7. I imagine Kale is great in theory, but once you actually meet him — underwhelming.

  8. ha! I just used Kale in a Blogher inspired flash fiction piece. She was actually a likable character. I feel good about that.

    I think Tofu should be caleld Footfu because it smells and I assume tastes like feet.

    • I actually really loved tofu before I couldn’t eat it anymore. It has no smell or taste on it’s own, which means you can make it into pretty much anything you want. Don’t knock it ’til you’ve tried it…then feel free to snark ;)

  9. HAHA! I haaaaate the way quinoa is pronounced. I have a feeling it’s much less prevalent here in the UK than it is in the US. No matter how many times I tell the guys I work with that they’re eating “keen-wah” they continue to pronounce it wrong. There’s a cafe I buy my lunch from occasionally and I have to actually pronounce it as it’s spelt or they give me this look like I’m crazy.

  10. just keep swimming

    I would desperately want to hang out with the chickpeas, but they would be too cool for me and I’d get stuck hanging with the prunes who would actually be super cool.

    Brazil nut – as proportionality bigger than other nuts in your mixed nut assortment as the actual country is to its smaller South American neighbors. Also a little bland much like Brazil during every week that isn’t Carnival.

    • Yes! Thank you for playing along, as no one else has added to the perishable personality potluck. And even though I eat chickpeas every day, I will still go and hang with you and the prunes.

  11. Since you’re a Michigander:

    Pasty (PASS-tee) – A hearty, blue collar, meat and potatoes kind of guy who loves hockey and cheap beer. He is trying to grow from his uniformly Casper-like caucasian heritage and is uncomfortable being called pasty (PACE-tee). More important, our friend’s adoration of breasts is only surpassed by his hatred of devices that cover them at strip clubs. If you call him a pastie he’ll punch you right in your Communist mouth.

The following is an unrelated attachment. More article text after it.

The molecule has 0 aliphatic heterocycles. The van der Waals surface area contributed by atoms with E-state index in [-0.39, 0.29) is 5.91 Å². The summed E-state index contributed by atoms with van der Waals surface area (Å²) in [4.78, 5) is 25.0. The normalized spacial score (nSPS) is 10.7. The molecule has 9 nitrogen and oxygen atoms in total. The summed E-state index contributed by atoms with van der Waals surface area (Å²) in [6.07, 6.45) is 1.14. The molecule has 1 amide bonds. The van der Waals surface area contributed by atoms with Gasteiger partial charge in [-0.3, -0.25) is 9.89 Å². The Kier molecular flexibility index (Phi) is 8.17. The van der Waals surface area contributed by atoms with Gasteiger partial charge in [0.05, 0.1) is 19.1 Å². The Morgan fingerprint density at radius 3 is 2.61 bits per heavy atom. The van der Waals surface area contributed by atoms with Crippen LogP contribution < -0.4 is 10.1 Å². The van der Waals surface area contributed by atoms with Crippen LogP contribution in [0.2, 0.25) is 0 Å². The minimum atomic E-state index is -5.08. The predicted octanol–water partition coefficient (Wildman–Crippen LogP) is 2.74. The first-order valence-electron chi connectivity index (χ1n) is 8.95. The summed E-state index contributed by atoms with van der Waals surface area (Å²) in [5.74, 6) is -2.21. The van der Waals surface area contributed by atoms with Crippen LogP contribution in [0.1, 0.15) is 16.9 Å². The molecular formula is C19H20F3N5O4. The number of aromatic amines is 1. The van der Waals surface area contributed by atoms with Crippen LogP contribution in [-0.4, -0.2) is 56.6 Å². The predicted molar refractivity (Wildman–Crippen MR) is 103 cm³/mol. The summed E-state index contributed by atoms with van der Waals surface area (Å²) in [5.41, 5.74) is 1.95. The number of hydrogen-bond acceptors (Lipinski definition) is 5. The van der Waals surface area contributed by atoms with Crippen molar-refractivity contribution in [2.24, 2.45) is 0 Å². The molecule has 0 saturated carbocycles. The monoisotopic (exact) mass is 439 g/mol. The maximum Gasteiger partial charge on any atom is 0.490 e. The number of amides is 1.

12. All my life I have aimed and worked at being a Pepita. From now on I shall be called Pepita Loca (last name, it rhymes and has a certain je-ne-sais-quoi)

  13. Aubergine – Eggplant’s drag queen name. He had a yen for purple satin and the stage. Although he was a little bottom heavy, he camouflaged with it nicely with a coordinating boa.

  14. I have nothing real to add to the conversation except to embarrass myself by admitting that I thought the title of this post was Don’t Be a Flirt. You may now mock me…

  15. I hear Kale is getting baked left and right these days.

  16. StoriesAndSweetPotatoes

    Last season on The Bachelorette (99% certain you were not watching) some guy was like “Oh this is great stuff. This is kin-o-yah. Have you heard of it?” trying to look all cultured and stuff. He even repeated his pronunciation slaughter like three times. Scenes like that are the reason I still watch that show. People trying to be awesome when they’re clearly Filberts. And the girl both did not know what he was talking or how bizarrely he was saying it so that made it even better.

  17. What a cute post, Abby. I do think of certain foods as personalities, too.

    I would kind of like be Miso– completely self-absorbed (me-so…get it? har har), sometimes stinky (from kimchi breath and burps), sometimes sweet, full of flavor and character (good and bad). She’s the person who can surprise you with hidden unique characteristics, despite looking and acting like a turd. Also, quite obviously, Asian.

  18. im gonna have to think about your email…of course you could always just wing it, but ill try and come up with something and get back to you :)

  19. Zucchini – the cool-ass American brother of the dowdy English courgette.

  20. True story. I needed hazelnuts for a recipe. And I go to the grocery store. And there are none. Zero. Not a single one. But there were these things that looked familiar called “filberts”. Thank goodness for smart phones and google. I had never heard them called that until that day in the grocery store like 3 years ago.

    Also somewhat related… I just learned this weekend, that there are two ways to pronounce “Leslie” and I’ve been doing it ‘wrong’. Or, I’ve been doing it like a mainlander and not like a Newfoundlander. I’m told I say “Lesslee” and it should be “Lezlee”. My friend Lesley doesn’t so much care and has never pointed this out to me before.. but I met a Leslie this weekend who LOSES HER MIND when someone calls her “Lesslie”. What the hell, people. It’s a very slight difference. Calm down.

    Anyhow, delightful post. I completely agree with you in regards to Quinoa.